Initially, it was planned that Gaza’s own offshore natural gas discoveries were supposed to help fuel the Power Plant – but negotiations concerning exploitation and marketing of this gas have been complicated, and they have recently been put on hold.
Even in a best-case scenario, that Palestinian offshore gas would now not be available before 2011 at the very earliest.
In the past month, liquid natural gas from Egypt began flowing to Israel in a 100-km (63-mile) undersea pipeline from El Arish to Ashkelon , as part of a long-term bilateral deal agreed in 2005 between Israel Electric Company and the Israeli-Egyptian consortium East Mediterranean Gas (composed of Egyptian General Petrol Corporation + Israeli businessman Yossi Meiman’s Merhav company).
The Egypt-Israel pipeline running from El-Arish, on the northern Sinai coast to the Israeli coastal city of Ashkelon, apparently runs undersea about 10 miles off shore – but though the area demarcated as the Palestinian maritime space.
The planned development of the Palestinian offshore gas would have included the building of a pipeline from the Gaza Marine field to Ashkelon, where the gas would have been processed, and the construction of a secondary pipeline to transport the processed gas from Ashkelon back to Gaza City, for delivery to Gaza’s power plant.
This plan was worked up by BG (British Gas), which has 25-year development rights to the Gaza offshore gas deposits granted by the PA and the late Palestinian President Yasser Arafat, with input from the Palestine Investment Fund (PIF) and from the head of Palestinian Energy Authority, Dr. Kittaneh.
However, the plan was put on hold in December (for a second time) by BG, in exasperation with the difficulty of negotiations with the Israeli government who would have been the buyer of the Palestinian gas. The main sticking point concerned pricing matters – though Israeli concerns about ensuring that this revenue would not go to funding Hamas militancy also remained.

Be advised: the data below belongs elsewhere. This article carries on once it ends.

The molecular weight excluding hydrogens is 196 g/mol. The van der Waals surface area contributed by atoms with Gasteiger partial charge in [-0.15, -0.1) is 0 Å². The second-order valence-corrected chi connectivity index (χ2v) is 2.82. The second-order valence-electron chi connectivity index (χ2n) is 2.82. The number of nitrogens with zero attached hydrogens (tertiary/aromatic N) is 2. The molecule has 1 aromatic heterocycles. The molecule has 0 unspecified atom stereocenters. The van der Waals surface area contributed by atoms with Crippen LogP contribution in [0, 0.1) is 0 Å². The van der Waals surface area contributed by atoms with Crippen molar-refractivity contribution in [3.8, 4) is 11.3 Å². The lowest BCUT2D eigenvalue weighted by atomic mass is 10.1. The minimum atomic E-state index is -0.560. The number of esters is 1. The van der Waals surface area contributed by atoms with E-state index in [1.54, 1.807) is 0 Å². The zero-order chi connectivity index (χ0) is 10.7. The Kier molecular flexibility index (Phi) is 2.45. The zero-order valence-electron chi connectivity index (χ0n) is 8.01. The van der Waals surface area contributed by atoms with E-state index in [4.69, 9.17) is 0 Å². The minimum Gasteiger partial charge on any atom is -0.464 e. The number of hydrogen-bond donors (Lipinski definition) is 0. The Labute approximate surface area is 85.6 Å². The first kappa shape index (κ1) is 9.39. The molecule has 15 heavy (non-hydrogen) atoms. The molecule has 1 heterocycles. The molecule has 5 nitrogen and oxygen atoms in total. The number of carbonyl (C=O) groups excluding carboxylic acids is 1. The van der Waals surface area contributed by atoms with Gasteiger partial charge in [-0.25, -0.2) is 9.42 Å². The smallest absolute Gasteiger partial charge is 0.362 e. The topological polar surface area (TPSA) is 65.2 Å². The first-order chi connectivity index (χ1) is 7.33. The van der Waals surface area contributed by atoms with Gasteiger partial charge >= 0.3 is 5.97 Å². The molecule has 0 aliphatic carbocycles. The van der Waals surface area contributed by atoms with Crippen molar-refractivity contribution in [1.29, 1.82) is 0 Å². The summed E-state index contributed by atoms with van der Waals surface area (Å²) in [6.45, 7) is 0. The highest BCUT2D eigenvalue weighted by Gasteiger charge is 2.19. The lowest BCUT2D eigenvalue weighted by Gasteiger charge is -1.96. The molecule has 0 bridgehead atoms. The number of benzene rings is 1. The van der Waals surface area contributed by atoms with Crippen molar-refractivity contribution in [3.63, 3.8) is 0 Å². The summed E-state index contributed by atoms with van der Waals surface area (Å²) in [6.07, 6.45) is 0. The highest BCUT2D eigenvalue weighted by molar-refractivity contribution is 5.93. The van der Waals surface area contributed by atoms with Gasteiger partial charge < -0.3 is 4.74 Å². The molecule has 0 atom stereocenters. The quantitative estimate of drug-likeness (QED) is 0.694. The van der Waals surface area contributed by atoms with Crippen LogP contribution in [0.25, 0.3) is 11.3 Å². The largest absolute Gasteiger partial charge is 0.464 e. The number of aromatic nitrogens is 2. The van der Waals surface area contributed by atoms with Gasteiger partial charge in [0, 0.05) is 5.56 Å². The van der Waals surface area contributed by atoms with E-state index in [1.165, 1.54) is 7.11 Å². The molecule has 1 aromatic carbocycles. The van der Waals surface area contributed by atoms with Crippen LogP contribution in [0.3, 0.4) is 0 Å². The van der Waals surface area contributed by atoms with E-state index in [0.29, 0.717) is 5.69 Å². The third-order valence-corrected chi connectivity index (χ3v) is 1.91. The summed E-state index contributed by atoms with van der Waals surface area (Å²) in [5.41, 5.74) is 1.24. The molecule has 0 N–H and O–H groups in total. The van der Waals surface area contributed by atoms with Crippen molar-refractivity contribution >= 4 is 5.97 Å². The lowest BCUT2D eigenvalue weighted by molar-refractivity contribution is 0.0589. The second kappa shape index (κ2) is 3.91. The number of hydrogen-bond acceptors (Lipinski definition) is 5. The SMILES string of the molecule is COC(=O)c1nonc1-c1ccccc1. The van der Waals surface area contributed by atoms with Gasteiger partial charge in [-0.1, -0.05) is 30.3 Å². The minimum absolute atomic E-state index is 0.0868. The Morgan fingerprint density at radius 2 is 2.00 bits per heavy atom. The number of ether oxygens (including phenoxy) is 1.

Nevertheless, Israel’s Minister of National Infrastructure Benjamin (Fouad) Ben Eliezer, continues to express great interest in the option.
In any case, around the time the Egypt-Israel gas supply agreement shaped up in 2005, it was then reported that a part of the Egyptian gas going to Israel could be also piped to the Gaza Power Plant — presumably pending the development of Gaza’s own offshore gas fields.
This scenario can still be dusted off to offer one quick fix – and there are signs that the possibility is under discussion.
Intriguingly, the talks that Egypt is conducting at the request of PA President Mahmoud Abbas, with Israel and “Palestinian factions”, and apparent American approval, could be shaping up to a grand deal.
But this will depend on order being restored to the current chaotic situation in Gaza – and calm in Israeli-Gaza as well as in overall Israeli-Palestinian relations.
The construction of part of the infrastructure envisaged for the development of the Palestinian offshore gas – that is, an Ashkelon-Gaza City pipeline – could theoretically move into the realm of the possible, though only if firing of rockets and missiles and other projectiles from Gaza is stopped.
Additional Egyptian gas could be piped to Ashkelon, then back to Gaza City.
Once the Gaza Maritime wells are developed and in production, the Egyptian gas could be then be “repaid” – to either Egypt or Israel, depending on the deal – with Palestinian gas.